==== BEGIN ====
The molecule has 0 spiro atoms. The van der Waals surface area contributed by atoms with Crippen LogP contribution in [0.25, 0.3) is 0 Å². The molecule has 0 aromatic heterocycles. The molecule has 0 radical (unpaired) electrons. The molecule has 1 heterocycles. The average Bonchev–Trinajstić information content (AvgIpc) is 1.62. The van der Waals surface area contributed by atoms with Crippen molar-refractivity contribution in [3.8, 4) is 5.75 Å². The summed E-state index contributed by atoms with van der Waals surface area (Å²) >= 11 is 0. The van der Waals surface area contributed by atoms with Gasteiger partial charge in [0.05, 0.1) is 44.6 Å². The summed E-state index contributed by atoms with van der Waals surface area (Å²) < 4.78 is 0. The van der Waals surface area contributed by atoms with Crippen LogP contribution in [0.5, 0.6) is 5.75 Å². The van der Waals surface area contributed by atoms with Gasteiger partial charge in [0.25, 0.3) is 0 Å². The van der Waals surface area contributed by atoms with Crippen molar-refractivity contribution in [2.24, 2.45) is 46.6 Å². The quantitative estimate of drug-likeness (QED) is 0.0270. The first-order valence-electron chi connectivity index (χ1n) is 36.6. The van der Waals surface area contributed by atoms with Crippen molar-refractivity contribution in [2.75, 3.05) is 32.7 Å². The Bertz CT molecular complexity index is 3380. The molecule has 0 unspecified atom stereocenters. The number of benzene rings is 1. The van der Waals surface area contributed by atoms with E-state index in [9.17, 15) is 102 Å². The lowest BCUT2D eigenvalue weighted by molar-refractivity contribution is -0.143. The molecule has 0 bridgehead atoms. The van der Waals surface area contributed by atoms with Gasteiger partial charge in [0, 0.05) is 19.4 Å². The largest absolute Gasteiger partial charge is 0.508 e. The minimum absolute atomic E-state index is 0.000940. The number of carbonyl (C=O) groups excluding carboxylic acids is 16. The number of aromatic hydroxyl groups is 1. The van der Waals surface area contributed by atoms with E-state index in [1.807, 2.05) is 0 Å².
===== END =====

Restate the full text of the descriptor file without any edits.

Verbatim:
The molecule has 0 spiro atoms. The van der Waals surface area contributed by atoms with Crippen LogP contribution in [0.25, 0.3) is 0 Å². The molecule has 0 aromatic heterocycles. The molecule has 0 radical (unpaired) electrons. The molecule has 1 heterocycles. The average Bonchev–Trinajstić information content (AvgIpc) is 1.62. The van der Waals surface area contributed by atoms with Crippen molar-refractivity contribution in [3.8, 4) is 5.75 Å². The summed E-state index contributed by atoms with van der Waals surface area (Å²) >= 11 is 0. The van der Waals surface area contributed by atoms with Gasteiger partial charge in [0.05, 0.1) is 44.6 Å². The summed E-state index contributed by atoms with van der Waals surface area (Å²) < 4.78 is 0. The van der Waals surface area contributed by atoms with Crippen LogP contribution in [0.5, 0.6) is 5.75 Å². The van der Waals surface area contributed by atoms with Gasteiger partial charge in [0.25, 0.3) is 0 Å². The van der Waals surface area contributed by atoms with Crippen molar-refractivity contribution in [2.24, 2.45) is 46.6 Å². The quantitative estimate of drug-likeness (QED) is 0.0270. The first-order valence-electron chi connectivity index (χ1n) is 36.6. The van der Waals surface area contributed by atoms with Crippen molar-refractivity contribution in [2.75, 3.05) is 32.7 Å². The Bertz CT molecular complexity index is 3380. The molecule has 0 unspecified atom stereocenters. The number of benzene rings is 1. The van der Waals surface area contributed by atoms with E-state index in [9.17, 15) is 102 Å². The lowest BCUT2D eigenvalue weighted by molar-refractivity contribution is -0.143. The molecule has 0 bridgehead atoms. The van der Waals surface area contributed by atoms with Gasteiger partial charge in [0, 0.05) is 19.4 Å². The largest absolute Gasteiger partial charge is 0.508 e. The minimum absolute atomic E-state index is 0.000940. The number of carbonyl (C=O) groups excluding carboxylic acids is 16. The number of aromatic hydroxyl groups is 1. The van der Waals surface area contributed by atoms with E-state index in [1.807, 2.05) is 0 Å².